Participants in a street celebration in the Belgian city of Aalst paraded giant puppets of Orthodox Jews and a rat atop money bags.
Dutch Chief Rabbi Binyomin Jacobs condemned the float Sunday at the annual Aalst Carnaval street celebration as “shocking.” It contains “typical, antisemitic caricatures from 1939,” he told the Jewish Telegraphic Agency.
The umbrella groups representing Flemish and French-speaking Jews in Belgium, FJO and CCOJB respectively, complained to the federal UNIA watchdog on racism about the display. “In a democracy like Belgium, there is no room for such things, carnival or not,” they wrote.
The group Vismooil’n created the two puppets as their 2019 theme for the Aalst carnival, the local edition of celebrations that take place throughout parts of Europe and Latin America annually in anticipation of Lent, the 40-day period before Easter. Participants prepare floats and dance routines, parading them through town on Carnaval.
The Vismooil’n group, a veteran participant that specializes in hyper-realistic puppets, created the display to address rising prices, they told a Belgian blogger last month. They titled the work “Shabbat Year.”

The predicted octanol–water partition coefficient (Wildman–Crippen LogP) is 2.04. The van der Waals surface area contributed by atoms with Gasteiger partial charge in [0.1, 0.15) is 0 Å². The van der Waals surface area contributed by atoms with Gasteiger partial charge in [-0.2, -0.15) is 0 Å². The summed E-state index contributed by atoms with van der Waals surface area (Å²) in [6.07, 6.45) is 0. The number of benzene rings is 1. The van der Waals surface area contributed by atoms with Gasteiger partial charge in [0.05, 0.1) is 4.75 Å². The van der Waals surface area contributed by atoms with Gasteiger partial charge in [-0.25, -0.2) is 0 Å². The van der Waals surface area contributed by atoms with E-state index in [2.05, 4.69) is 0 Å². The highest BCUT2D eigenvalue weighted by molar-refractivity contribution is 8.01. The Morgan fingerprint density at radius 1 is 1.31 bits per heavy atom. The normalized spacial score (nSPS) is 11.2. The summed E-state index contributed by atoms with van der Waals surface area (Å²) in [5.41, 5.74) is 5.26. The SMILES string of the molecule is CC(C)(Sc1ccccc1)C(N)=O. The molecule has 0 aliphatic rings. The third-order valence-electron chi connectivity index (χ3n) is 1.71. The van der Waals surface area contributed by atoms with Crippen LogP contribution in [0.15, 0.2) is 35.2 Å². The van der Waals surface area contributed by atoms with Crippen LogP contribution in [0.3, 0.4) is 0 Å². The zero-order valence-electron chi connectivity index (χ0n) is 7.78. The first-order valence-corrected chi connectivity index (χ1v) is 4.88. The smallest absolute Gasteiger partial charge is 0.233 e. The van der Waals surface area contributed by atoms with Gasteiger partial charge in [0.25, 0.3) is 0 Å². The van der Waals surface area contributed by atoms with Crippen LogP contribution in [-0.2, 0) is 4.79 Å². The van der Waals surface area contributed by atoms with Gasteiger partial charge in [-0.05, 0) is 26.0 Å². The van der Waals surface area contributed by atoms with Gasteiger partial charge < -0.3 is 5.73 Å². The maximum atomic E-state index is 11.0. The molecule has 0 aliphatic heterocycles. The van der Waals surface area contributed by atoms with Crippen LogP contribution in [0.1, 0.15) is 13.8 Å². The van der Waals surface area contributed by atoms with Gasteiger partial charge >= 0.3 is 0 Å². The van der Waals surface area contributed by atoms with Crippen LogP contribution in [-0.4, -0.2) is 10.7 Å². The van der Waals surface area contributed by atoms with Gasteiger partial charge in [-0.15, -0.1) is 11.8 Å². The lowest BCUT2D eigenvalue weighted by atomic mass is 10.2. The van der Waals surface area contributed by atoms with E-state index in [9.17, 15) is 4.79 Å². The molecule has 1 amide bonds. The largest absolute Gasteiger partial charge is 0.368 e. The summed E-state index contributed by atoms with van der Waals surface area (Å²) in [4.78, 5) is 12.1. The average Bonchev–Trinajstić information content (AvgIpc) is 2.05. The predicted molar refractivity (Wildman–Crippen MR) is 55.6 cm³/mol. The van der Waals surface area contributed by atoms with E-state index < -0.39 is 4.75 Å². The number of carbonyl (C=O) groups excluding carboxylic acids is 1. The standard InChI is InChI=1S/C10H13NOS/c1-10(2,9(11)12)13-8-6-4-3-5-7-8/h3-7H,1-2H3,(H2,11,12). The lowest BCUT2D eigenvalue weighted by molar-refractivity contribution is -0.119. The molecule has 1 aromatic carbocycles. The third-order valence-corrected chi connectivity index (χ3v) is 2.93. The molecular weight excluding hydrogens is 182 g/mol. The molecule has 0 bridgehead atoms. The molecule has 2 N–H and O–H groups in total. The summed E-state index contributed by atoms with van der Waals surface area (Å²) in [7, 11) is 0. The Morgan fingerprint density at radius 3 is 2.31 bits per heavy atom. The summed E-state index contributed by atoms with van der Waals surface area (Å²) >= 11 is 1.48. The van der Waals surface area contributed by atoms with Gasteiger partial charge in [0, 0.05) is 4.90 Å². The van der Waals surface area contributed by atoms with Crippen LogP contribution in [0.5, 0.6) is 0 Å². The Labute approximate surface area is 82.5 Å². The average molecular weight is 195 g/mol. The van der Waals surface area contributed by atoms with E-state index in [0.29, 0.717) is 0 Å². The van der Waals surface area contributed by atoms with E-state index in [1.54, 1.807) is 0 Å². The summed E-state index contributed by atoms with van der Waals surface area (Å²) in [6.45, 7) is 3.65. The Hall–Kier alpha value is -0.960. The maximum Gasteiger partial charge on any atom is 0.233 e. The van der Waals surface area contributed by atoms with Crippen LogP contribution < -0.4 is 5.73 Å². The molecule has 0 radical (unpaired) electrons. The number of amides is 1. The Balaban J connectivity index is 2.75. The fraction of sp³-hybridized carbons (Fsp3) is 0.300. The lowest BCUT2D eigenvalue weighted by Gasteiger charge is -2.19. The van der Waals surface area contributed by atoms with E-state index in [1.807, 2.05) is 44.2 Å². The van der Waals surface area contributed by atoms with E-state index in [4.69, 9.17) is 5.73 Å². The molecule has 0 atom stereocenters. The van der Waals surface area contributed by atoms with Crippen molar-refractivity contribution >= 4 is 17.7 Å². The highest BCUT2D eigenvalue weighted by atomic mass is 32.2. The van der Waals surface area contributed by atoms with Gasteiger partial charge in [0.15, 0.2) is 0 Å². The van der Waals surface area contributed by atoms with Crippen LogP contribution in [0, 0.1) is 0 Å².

The display features two giant puppets with streimels, hats favored by some Orthodox Jews, in pink suits. They both have sidelocks. One of the puppets is grinning while smoking a cigar and extending a hand, presumably to collect money. That puppet has a white rat on his right shoulder. Both puppets are standing on gold coins and have money bags at their feet.
In the background is a round window reminiscent of the architecture of many European synagogues and a small box resembling a mezuzah on its right-hand side.
“Everything has become so expensive [we though that] if we do 2019, there would be no more money left for next year,” a member of the group was quoted as saying. “So we all went quiet until we smartly decided to go for the Shabbat Year and that was that. So simple.”
In 2013, a different group designed for the Aalst carnival a float resembling a Nazi railway wagon used to transport Jews to death camps.
The people who designed the float, known as the FTP Group, marched near the float dressed as Nazi SS officers and haredi Orthodox Jews. A poster on the wagon showed Flemish Belgian politicians dressed as Nazis and holding canisters labeled as containing Zyklon B, the poison used by the Nazis to exterminate Jews in gas chambers in the Holocaust.